JD Supra is a legal publishing service that connects experts and their content with broader audiences of professionals, journalists and associations.

This Privacy Policy describes how JD Supra, LLC ("JD Supra" or "we," "us," or "our") collects, uses and shares personal data collected from visitors to our website (located at www.jdsupra.com) (our "Website") who view only publicly-available content as well as subscribers to our services (such as our email digests or author tools)(our "Services"). By using our Website and registering for one of our Services, you are agreeing to the terms of this Privacy Policy.

Please note that if you subscribe to one of our Services, you can make choices about how we collect, use and share your information through our Privacy Center under the "My Account" dashboard (available if you are logged into your JD Supra account).

Collection of Information

Registration Information. When you register with JD Supra for our Website and Services, either as an author or as a subscriber, you will be asked to provide identifying information to create your JD Supra account ("Registration Data"), such as your:

  • Email
  • First Name
  • Last Name
  • Company Name
  • Company Industry
  • Title
  • Country

Other Information: We also collect other information you may voluntarily provide. This may include content you provide for publication. We may also receive your communications with others through our Website and Services (such as contacting an author through our Website) or communications directly with us (such as through email, feedback or other forms or social media). If you are a subscribed user, we will also collect your user preferences, such as the types of articles you would like to read.

Information from third parties (such as, from your employer or LinkedIn): We may also receive information about you from third party sources. For example, your employer may provide your information to us, such as in connection with an article submitted by your employer for publication. If you choose to use LinkedIn to subscribe to our Website and Services, we also collect information related to your LinkedIn account and profile.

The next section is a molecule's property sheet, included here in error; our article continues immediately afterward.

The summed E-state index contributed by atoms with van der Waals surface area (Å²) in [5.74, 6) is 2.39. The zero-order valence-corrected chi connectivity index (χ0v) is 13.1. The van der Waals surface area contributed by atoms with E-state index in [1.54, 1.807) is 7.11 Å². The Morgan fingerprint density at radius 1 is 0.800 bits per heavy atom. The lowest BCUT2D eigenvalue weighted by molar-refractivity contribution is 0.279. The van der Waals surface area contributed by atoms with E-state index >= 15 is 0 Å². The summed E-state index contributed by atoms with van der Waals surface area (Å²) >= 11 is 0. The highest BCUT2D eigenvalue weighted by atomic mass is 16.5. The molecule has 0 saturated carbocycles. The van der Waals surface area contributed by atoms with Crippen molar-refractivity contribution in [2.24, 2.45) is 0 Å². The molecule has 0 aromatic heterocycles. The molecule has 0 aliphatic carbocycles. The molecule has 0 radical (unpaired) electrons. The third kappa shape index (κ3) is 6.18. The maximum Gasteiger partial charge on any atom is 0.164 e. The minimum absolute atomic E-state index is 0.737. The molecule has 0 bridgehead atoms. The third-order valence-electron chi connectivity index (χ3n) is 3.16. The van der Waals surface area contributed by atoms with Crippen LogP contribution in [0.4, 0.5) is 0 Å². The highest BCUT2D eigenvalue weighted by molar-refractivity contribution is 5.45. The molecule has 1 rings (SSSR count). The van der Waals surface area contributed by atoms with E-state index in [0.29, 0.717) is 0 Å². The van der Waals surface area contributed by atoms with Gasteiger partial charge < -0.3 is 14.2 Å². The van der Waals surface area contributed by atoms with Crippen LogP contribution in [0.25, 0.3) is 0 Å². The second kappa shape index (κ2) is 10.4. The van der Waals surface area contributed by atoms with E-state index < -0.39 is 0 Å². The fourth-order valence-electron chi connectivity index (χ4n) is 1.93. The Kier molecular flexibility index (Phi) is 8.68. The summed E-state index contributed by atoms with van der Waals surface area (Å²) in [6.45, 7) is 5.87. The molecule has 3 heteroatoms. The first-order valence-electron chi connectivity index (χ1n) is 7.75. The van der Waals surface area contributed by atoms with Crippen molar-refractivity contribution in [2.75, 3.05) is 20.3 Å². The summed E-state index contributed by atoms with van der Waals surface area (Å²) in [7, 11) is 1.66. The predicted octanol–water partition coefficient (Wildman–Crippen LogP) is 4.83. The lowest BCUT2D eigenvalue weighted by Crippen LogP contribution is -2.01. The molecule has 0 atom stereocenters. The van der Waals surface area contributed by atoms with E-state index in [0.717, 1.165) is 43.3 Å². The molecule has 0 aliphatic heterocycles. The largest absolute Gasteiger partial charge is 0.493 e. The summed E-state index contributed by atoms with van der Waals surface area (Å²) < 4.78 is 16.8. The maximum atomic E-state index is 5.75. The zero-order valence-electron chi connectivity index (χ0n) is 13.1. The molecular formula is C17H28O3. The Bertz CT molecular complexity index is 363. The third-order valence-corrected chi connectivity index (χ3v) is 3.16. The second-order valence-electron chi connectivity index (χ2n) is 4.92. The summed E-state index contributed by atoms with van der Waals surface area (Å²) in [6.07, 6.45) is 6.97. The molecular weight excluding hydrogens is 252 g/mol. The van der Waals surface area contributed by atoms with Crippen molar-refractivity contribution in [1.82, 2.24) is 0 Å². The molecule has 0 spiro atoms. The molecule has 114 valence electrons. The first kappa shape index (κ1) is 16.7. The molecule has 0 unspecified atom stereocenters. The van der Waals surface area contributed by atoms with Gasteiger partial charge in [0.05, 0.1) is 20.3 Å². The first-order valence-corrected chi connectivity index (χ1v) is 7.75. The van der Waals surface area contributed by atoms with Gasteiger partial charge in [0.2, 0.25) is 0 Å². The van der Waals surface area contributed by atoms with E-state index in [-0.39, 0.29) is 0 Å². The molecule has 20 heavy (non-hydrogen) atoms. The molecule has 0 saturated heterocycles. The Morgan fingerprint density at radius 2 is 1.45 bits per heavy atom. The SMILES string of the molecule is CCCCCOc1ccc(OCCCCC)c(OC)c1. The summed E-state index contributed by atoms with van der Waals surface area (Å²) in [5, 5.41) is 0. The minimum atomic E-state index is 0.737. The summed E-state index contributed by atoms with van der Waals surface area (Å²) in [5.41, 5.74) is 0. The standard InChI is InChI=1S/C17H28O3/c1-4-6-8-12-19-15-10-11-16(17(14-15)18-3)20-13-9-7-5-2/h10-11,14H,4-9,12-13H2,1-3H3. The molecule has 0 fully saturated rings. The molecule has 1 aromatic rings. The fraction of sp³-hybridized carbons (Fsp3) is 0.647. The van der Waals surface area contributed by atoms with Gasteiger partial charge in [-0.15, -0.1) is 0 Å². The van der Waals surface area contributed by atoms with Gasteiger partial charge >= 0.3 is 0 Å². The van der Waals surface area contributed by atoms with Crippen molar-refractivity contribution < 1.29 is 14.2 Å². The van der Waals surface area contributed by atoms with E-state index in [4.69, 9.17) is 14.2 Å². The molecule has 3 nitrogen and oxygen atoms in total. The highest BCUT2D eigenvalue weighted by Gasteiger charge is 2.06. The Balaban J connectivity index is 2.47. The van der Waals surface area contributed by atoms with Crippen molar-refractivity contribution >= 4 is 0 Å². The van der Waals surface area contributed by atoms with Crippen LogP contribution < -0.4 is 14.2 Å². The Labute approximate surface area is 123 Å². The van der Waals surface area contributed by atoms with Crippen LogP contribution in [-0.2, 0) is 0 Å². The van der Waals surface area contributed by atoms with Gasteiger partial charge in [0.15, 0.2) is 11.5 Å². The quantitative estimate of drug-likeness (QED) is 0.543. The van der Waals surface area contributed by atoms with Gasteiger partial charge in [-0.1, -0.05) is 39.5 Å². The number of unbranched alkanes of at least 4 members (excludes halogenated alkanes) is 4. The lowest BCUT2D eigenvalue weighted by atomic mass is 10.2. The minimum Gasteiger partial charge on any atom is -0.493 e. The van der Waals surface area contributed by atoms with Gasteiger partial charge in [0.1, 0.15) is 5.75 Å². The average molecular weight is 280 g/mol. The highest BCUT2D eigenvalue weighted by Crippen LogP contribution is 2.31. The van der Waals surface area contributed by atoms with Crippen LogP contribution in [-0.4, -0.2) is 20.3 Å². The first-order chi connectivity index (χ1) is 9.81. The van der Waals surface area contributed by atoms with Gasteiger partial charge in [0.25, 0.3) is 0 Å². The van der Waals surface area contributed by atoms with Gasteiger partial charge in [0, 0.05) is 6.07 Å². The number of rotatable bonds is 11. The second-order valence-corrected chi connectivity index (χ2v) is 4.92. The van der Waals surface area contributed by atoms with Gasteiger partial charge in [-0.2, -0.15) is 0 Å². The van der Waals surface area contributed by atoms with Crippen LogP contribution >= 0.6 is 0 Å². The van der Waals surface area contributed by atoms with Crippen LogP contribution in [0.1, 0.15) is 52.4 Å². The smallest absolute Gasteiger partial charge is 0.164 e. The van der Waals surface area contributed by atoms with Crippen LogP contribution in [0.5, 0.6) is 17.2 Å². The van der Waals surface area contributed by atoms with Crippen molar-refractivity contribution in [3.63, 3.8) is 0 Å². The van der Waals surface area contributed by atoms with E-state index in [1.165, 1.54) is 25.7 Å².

Your interactions with our Website and Services: As is true of most websites, we gather certain information automatically. This information includes IP addresses, browser type, Internet service provider (ISP), referring/exit pages, operating system, date/time stamp and clickstream data. We use this information to analyze trends, to administer the Website and our Services, to improve the content and performance of our Website and Services, and to track users' movements around the site. We may also link this automatically-collected data to personal information, for example, to inform authors about who has read their articles. Some of this data is collected through information sent by your web browser. We also use cookies and other tracking technologies to collect this information. To learn more about cookies and other tracking technologies that JD Supra may use on our Website and Services please see our "Cookies Guide" page.

How do we use this information?

We use the information and data we collect principally in order to provide our Website and Services. More specifically, we may use your personal information to:

  • Operate our Website and Services and publish content;